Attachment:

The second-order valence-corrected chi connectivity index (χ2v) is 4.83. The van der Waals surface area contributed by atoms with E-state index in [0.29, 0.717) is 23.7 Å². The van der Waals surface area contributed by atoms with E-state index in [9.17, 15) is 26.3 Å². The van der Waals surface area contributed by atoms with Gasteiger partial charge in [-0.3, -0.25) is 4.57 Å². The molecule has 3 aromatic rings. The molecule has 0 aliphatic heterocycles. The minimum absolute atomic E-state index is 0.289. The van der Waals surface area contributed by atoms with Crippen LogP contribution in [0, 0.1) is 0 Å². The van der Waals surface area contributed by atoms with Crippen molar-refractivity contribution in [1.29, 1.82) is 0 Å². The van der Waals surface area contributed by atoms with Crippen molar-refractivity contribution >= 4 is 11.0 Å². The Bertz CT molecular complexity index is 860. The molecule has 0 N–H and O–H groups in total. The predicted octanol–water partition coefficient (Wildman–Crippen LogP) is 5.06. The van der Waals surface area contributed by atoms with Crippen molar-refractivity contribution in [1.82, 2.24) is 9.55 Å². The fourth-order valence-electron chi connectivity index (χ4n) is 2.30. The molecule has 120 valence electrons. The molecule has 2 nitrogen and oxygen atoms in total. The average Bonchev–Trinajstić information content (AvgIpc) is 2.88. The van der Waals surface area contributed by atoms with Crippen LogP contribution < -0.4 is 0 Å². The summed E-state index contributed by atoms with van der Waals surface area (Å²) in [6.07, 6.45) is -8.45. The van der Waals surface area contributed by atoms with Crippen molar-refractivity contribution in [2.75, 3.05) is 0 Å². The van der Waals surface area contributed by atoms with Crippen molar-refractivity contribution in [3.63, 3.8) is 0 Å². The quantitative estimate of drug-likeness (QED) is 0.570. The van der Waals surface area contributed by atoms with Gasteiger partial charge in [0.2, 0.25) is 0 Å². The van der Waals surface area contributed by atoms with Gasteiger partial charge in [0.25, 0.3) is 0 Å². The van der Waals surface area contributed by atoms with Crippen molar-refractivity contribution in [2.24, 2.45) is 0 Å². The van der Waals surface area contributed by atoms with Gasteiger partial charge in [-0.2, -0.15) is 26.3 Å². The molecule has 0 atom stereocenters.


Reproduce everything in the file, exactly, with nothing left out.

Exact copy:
The second-order valence-corrected chi connectivity index (χ2v) is 4.83. The van der Waals surface area contributed by atoms with E-state index in [0.29, 0.717) is 23.7 Å². The van der Waals surface area contributed by atoms with E-state index in [9.17, 15) is 26.3 Å². The van der Waals surface area contributed by atoms with Gasteiger partial charge in [-0.3, -0.25) is 4.57 Å². The molecule has 3 aromatic rings. The molecule has 0 aliphatic heterocycles. The minimum absolute atomic E-state index is 0.289. The van der Waals surface area contributed by atoms with Crippen LogP contribution in [0, 0.1) is 0 Å². The van der Waals surface area contributed by atoms with Crippen molar-refractivity contribution in [1.29, 1.82) is 0 Å². The van der Waals surface area contributed by atoms with Crippen molar-refractivity contribution >= 4 is 11.0 Å². The Bertz CT molecular complexity index is 860. The molecule has 0 N–H and O–H groups in total. The predicted octanol–water partition coefficient (Wildman–Crippen LogP) is 5.06. The van der Waals surface area contributed by atoms with Crippen molar-refractivity contribution in [1.82, 2.24) is 9.55 Å². The fourth-order valence-electron chi connectivity index (χ4n) is 2.30. The molecule has 120 valence electrons. The molecule has 2 nitrogen and oxygen atoms in total. The average Bonchev–Trinajstić information content (AvgIpc) is 2.88. The van der Waals surface area contributed by atoms with Crippen LogP contribution < -0.4 is 0 Å². The summed E-state index contributed by atoms with van der Waals surface area (Å²) in [6.07, 6.45) is -8.45. The van der Waals surface area contributed by atoms with Crippen molar-refractivity contribution in [2.75, 3.05) is 0 Å². The van der Waals surface area contributed by atoms with Crippen molar-refractivity contribution in [3.63, 3.8) is 0 Å². The quantitative estimate of drug-likeness (QED) is 0.570. The van der Waals surface area contributed by atoms with Gasteiger partial charge in [0.2, 0.25) is 0 Å². The van der Waals surface area contributed by atoms with Gasteiger partial charge in [0.25, 0.3) is 0 Å². The van der Waals surface area contributed by atoms with Crippen molar-refractivity contribution in [2.24, 2.45) is 0 Å². The van der Waals surface area contributed by atoms with Gasteiger partial charge in [-0.2, -0.15) is 26.3 Å². The molecule has 0 atom stereocenters.